Maintaining Muscle With Less Training

maintain muscle with limited training

I write this at a time when many athlete’s who have been putting in so much physical and emotional energy as well as countless hours, just had the end of their season or main competitive event taken from them. And if not, your training for your sport may have just been suspended and your identity feels as if it’s been stripped. Even to me, it feels like COVID-19 shut the world down in about 72 hours and I’m getting so many messages from athletes asking for tips so they don’t lose everything they’ve worked for. The best I can do for now is give you nutrition tips for maintaining muscle with less training.

It’s worth noting that the research I am referencing to help in maintaining muscle mass with limited training was meant for injured athletes or non-athletes under different conditions under bed rest. For athletes, literature on the subject doesn’t really exist when it comes to nutrient needs during low activity for reasons other than injury and prescribed limited activity during eating disorder recovery. Considering this, you’ll see that below I recommend, based on logic, that protein needs for you while doing at home training, but not recovering from injury, may be slightly lower than the referenced research. Additionally, this information is meant to help you attempt to maximize retention of muscle strength, power, and endurance as best as you can, knowing that some loss may occur, especially depending on how long training is limited for.

maintaining muscle with limited training

Adequate Energy to Maintain Muscle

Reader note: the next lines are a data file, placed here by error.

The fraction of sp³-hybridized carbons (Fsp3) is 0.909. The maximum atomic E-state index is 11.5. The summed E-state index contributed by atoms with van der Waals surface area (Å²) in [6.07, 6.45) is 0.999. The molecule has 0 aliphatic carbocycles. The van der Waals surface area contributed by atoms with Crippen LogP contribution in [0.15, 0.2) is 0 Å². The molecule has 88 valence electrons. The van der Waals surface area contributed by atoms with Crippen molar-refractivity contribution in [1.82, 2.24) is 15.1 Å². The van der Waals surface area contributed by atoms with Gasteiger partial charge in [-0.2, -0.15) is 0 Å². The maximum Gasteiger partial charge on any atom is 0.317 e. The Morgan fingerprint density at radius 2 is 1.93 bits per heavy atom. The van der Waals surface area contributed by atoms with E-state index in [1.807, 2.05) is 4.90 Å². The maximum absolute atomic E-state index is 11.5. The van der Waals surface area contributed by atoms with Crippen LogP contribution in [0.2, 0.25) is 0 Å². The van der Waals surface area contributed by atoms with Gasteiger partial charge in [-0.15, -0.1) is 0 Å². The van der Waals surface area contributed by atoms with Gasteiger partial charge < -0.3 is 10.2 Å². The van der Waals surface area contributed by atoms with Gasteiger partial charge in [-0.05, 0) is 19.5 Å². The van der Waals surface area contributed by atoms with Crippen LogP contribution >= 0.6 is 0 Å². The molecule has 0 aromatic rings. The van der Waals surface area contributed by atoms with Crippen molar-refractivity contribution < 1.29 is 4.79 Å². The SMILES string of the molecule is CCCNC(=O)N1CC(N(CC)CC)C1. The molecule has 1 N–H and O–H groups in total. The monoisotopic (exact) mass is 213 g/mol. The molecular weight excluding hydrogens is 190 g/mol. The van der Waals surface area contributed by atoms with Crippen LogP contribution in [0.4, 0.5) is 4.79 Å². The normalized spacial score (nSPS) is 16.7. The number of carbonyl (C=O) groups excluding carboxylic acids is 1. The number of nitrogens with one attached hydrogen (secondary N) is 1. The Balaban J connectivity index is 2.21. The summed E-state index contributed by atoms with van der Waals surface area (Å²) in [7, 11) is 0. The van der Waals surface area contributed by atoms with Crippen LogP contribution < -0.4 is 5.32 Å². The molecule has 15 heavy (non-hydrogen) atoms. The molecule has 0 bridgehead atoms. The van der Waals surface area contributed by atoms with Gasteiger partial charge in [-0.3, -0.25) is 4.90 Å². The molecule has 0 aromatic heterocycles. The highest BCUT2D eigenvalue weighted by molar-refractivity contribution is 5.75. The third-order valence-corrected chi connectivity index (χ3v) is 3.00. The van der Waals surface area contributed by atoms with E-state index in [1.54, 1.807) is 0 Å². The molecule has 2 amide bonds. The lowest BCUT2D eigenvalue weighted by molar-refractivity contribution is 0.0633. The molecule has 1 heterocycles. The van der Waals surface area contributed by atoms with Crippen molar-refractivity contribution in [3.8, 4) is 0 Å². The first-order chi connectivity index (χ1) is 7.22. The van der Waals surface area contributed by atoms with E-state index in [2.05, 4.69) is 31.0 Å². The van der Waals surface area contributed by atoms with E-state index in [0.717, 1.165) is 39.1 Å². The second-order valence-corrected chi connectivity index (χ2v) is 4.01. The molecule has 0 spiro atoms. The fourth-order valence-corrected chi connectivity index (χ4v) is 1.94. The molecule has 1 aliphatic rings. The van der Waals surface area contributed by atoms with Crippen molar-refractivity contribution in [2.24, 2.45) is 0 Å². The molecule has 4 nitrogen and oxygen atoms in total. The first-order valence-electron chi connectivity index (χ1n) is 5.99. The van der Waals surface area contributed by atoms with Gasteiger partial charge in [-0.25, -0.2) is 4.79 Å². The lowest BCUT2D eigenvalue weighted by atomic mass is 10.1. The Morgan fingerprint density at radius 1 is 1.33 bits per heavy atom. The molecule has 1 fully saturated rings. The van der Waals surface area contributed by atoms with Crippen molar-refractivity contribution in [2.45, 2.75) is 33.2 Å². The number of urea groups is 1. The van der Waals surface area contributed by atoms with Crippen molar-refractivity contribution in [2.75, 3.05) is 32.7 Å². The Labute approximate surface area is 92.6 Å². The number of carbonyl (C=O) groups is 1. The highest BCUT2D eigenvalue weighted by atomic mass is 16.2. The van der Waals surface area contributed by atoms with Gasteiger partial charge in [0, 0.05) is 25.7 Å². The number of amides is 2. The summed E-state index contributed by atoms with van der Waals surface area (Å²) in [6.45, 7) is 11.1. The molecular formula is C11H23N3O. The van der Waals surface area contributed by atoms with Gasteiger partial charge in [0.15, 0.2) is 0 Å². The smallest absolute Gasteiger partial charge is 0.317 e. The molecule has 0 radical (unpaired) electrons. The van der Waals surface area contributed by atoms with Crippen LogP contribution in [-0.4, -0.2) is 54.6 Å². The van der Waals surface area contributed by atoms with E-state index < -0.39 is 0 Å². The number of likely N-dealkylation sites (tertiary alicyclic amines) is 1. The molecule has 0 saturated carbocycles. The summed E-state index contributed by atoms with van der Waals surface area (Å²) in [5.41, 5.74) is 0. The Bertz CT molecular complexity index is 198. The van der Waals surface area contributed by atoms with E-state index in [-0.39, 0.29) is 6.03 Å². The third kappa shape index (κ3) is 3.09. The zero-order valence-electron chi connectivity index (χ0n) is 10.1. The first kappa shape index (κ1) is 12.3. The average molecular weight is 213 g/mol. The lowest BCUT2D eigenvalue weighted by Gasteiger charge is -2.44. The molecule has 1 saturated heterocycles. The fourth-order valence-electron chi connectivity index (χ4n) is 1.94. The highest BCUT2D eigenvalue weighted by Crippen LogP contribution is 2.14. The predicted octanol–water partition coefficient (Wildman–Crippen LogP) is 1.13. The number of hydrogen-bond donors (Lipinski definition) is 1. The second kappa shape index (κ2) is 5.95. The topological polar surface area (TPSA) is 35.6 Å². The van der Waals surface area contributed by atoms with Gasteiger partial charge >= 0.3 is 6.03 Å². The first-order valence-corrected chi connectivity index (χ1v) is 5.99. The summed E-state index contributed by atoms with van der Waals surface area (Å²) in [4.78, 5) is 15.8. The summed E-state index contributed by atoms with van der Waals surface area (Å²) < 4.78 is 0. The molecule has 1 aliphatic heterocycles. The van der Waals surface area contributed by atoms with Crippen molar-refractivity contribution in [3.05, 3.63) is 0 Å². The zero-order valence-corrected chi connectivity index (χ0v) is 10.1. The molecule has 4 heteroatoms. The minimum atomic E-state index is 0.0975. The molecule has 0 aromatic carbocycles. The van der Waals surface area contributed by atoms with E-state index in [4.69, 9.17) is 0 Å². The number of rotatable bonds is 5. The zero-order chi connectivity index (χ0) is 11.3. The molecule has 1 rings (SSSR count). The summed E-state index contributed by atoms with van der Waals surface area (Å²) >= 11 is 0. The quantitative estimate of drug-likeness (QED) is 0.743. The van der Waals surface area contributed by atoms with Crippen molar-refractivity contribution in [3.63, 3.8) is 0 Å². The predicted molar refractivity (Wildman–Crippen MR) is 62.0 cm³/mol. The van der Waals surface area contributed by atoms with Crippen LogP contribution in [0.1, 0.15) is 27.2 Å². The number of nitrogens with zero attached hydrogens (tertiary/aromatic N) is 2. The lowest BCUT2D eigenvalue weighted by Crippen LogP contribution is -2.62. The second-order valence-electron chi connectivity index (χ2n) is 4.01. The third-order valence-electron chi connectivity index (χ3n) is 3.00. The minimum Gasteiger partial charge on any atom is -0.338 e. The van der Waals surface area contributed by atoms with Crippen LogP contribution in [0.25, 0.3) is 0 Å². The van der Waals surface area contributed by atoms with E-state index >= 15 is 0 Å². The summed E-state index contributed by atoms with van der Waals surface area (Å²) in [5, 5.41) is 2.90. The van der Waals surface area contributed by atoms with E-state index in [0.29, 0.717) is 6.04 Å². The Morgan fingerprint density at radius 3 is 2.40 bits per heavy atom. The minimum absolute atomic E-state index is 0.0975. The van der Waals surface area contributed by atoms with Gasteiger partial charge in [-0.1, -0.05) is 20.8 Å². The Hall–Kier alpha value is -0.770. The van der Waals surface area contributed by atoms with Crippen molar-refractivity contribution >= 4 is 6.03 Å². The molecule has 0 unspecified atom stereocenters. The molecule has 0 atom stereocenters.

eat enough for performance

Sports may already put you at higher risk of energy restriction due to the culture you’re exposed to and beliefs that a lower weight results in better performance. Our culture has made it almost intuitive to think you should restrict food intake when your activity level decreases. But, this information can be harmful, because with intentional or unintentional restriction can come muscle loss, higher risk of injury, poor mental health, and a variety of other negative performance and health consequences. And as the topic of this article suggests, adequate energy intake is important for maintaining muscle with limited training as well.

It’s a great time to focus on learning your hunger and fullness cues, since they’re a piece of helping you know how often and how much to eat (whether at home from coronavirus or engaging in normal training). Other pieces are understanding how much protein to include at meals and snacks, ensuring proper nutrient timing, and including fat and fiber at meals so you feel full and satisfied to limit mindless or anxious eating throughout the day while you’re stuck at home.

Protein To Maintain Muscle With Less Training

If you’re trying to limit energy intake, or frequency of food intake, protein intake may be reduced as well, in a time when you want to increase it. Even though your training may be limited versus normal, increasing protein may help reduce muscle loss. Recommendations for athletes with lower activity levels, who are also in need of more protein to recover from injury are broad. Most evidence suggests anywhere from 1.6-2.5 g/kg, while the most well-accepted recommendations for endurance athletes in training range from 1.2-1.6 g/kg and for strength and power athletes range from 1.4-2 g/kg. Still, some recent work on male endurance athletes, suggests as much as 1.8 and up to 2.6g/kg may be required for recovery from their highest mileage workouts. The International Society of Sports Nutrition (ISSN) also suggests there may be evidence to support greater amounts of protein for resistance trained individuals with high intensity, volume, and frequency of training.

my recommendation to athletes would be to reach an intake between 1.8 – 2.5 g/kg per day during reduced training periods

Noting that studies showed ~2.3 g/kg/day reduced muscle loss during periods of negative energy balance, and increasing protein to 1.6g/kg/day (in women) failed to preserve muscle loss, my recommendations to athletes I work with would be to reach an intake between 1.8 – 2.5 g/kg per day. However, as you will see below, your total protein intake won’t matter if it isn’t consumed at regular intervals throughout the day, versus a large amount twice per day, for example. Energy and protein timing may be the most important factor in building muscle with normal training and maintaining muscle with limited training.